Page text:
Over 100 countries agree to end and reverse deforestation by 2030 at COP26

Delivering effective policies that are carefully monitored will be essential for the success of the Glasgow Declaration, experts say.

Over 100 leaders have agreed to a landmark pledge to halt and reverse global deforestation by 2030 at COP26.

The pledge, Glasgow Leaders Declaration on Forest and Land Use, will be funded by nearly £14 billion that will support restoring degraded land, managing wildfires, and protecting the rights of Indigenous communities. Over 30 financial institutions have also committed to eliminating their investments in activities that are linked to deforestation.

Canada, Brazil, Russia, Columbia, Indonesia, and the Democratic Republic of Congo, contain 85 per cent of the world’s forests and have committed their support to this initiative.

“Tackling deforestation is an essential component of keeping global warming below 1.5°C. It is good news to have a political commitment to end deforestation from so many countries, and significant funding to move forward on that journey. That Indigenous Peoples are finally being acknowledged as key protectors of forests is particularly welcome, alongside additional funding for rainforest nations and obligations on consumer countries and companies to clean up their supply chains,” said Professor Simon Lewis, Professor of Global Change Science, University College London.

“However, the real challenge is not in making the announcements, but in delivering synergistic and interlocking policies and actions that really do drive down deforestation globally. Careful monitoring of the delivery of each initiative is essential for success.”

redwood forest in california (Tom Penpark/ Moment/ Getty Images)

Old growth trees in Redwood State Park, California, United States. (Tom Penpark/ Moment/ Getty Images)

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Despite centuries of forest harvesting, there are still old growth forests that can be found in Canada. According to the Government of British Columbia, around 23 per cent of the forested areas in B.C. are old growth forests and 10 million hectares are currently protected or are not viable for harvesting.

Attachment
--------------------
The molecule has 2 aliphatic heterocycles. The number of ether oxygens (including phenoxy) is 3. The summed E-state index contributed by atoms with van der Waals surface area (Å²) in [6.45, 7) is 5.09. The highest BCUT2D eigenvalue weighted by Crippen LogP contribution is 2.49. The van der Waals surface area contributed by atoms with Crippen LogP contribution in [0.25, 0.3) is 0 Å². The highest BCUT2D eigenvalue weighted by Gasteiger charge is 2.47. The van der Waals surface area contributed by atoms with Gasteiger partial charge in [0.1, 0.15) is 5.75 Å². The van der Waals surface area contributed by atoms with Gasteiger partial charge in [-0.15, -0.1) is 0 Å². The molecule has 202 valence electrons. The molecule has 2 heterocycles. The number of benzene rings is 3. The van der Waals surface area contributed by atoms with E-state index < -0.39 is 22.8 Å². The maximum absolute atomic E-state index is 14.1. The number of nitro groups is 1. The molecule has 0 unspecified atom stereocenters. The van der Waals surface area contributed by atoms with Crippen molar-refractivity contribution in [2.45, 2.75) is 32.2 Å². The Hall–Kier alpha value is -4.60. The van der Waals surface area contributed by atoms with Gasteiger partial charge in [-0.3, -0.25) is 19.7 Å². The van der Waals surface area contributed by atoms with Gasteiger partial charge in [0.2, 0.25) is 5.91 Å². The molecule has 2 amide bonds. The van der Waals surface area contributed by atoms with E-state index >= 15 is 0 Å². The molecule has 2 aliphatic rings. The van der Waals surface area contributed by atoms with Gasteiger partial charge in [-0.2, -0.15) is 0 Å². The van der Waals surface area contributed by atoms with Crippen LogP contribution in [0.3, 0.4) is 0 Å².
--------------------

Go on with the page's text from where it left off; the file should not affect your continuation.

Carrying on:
According to the Climate Action Tracker, Canada’s current policies are only in line with a climate scenario where temperatures rise 4°C above pre-industrial levels, which is far from the recommended limit of a 1.5°C warming outlined in the Paris Agreement. Protecting forests in Canada has been an action that climate scientists and health experts continuously call for, particularly because of their ability to remove carbon from the atmosphere and improve the health of ecosystems and nearby communities.

Regarding this protection, at a COP26 press conference, Prime Minister Justin Trudeau said, “Canada is home to one of the largest continuous forests in the world and we have a responsibility to protect it. We’ve seen the impact of global temperatures rising, they’re rising twice as fast in Canada as elsewhere in the world. On those forests, we have the responsibility to be stewards of them.”

“What we’re seeing at COP26 could finally be the start of something transformational when it comes to stopping deforestation. If we fail to stop deforestation, we will fail to limit climate change,” said Justin Adams, Executive Director of Tropical Forest Alliance and Co-Director for the World Economic Forum’s Nature-Based Solutions Platform.

“The Glasgow Declaration provides a strong political signal, and the powerful collective force of business and finance which aligns considerable economic muscle with these efforts, can shift our food and land use system in a way that we desperately need – for farmers, for consumers, and for the planet.”

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